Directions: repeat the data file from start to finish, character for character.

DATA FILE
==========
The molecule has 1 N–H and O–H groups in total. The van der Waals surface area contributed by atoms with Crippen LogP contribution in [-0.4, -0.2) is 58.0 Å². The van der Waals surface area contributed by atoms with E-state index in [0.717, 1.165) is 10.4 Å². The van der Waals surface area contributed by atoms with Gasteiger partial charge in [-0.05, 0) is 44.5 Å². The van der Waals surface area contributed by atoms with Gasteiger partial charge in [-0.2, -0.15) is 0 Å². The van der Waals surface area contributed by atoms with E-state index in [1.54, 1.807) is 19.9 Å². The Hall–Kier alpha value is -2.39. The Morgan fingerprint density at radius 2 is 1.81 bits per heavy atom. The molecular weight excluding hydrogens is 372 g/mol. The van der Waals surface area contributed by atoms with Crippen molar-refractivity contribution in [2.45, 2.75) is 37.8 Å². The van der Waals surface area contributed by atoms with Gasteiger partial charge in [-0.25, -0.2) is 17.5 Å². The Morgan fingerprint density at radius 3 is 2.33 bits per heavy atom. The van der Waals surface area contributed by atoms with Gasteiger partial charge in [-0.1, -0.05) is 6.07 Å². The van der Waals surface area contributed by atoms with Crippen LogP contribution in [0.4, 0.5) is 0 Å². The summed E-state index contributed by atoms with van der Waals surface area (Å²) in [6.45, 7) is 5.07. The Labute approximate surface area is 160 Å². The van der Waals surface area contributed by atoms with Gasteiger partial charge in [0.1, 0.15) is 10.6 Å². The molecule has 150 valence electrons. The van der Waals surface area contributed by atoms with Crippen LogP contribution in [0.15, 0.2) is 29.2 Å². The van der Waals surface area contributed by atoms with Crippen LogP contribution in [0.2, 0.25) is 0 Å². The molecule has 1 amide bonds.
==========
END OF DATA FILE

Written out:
The molecule has 1 N–H and O–H groups in total. The van der Waals surface area contributed by atoms with Crippen LogP contribution in [-0.4, -0.2) is 58.0 Å². The van der Waals surface area contributed by atoms with E-state index in [0.717, 1.165) is 10.4 Å². The van der Waals surface area contributed by atoms with Gasteiger partial charge in [-0.05, 0) is 44.5 Å². The van der Waals surface area contributed by atoms with Gasteiger partial charge in [-0.2, -0.15) is 0 Å². The van der Waals surface area contributed by atoms with E-state index in [1.54, 1.807) is 19.9 Å². The Hall–Kier alpha value is -2.39. The Morgan fingerprint density at radius 2 is 1.81 bits per heavy atom. The molecular weight excluding hydrogens is 372 g/mol. The van der Waals surface area contributed by atoms with Crippen molar-refractivity contribution in [2.45, 2.75) is 37.8 Å². The van der Waals surface area contributed by atoms with Gasteiger partial charge in [-0.25, -0.2) is 17.5 Å². The Morgan fingerprint density at radius 3 is 2.33 bits per heavy atom. The van der Waals surface area contributed by atoms with Gasteiger partial charge in [-0.1, -0.05) is 6.07 Å². The van der Waals surface area contributed by atoms with Crippen LogP contribution in [0.4, 0.5) is 0 Å². The summed E-state index contributed by atoms with van der Waals surface area (Å²) in [6.45, 7) is 5.07. The Labute approximate surface area is 160 Å². The van der Waals surface area contributed by atoms with Gasteiger partial charge in [0.1, 0.15) is 10.6 Å². The molecule has 150 valence electrons. The van der Waals surface area contributed by atoms with Crippen LogP contribution in [0.15, 0.2) is 29.2 Å². The van der Waals surface area contributed by atoms with Crippen LogP contribution in [0.2, 0.25) is 0 Å². The molecule has 1 amide bonds.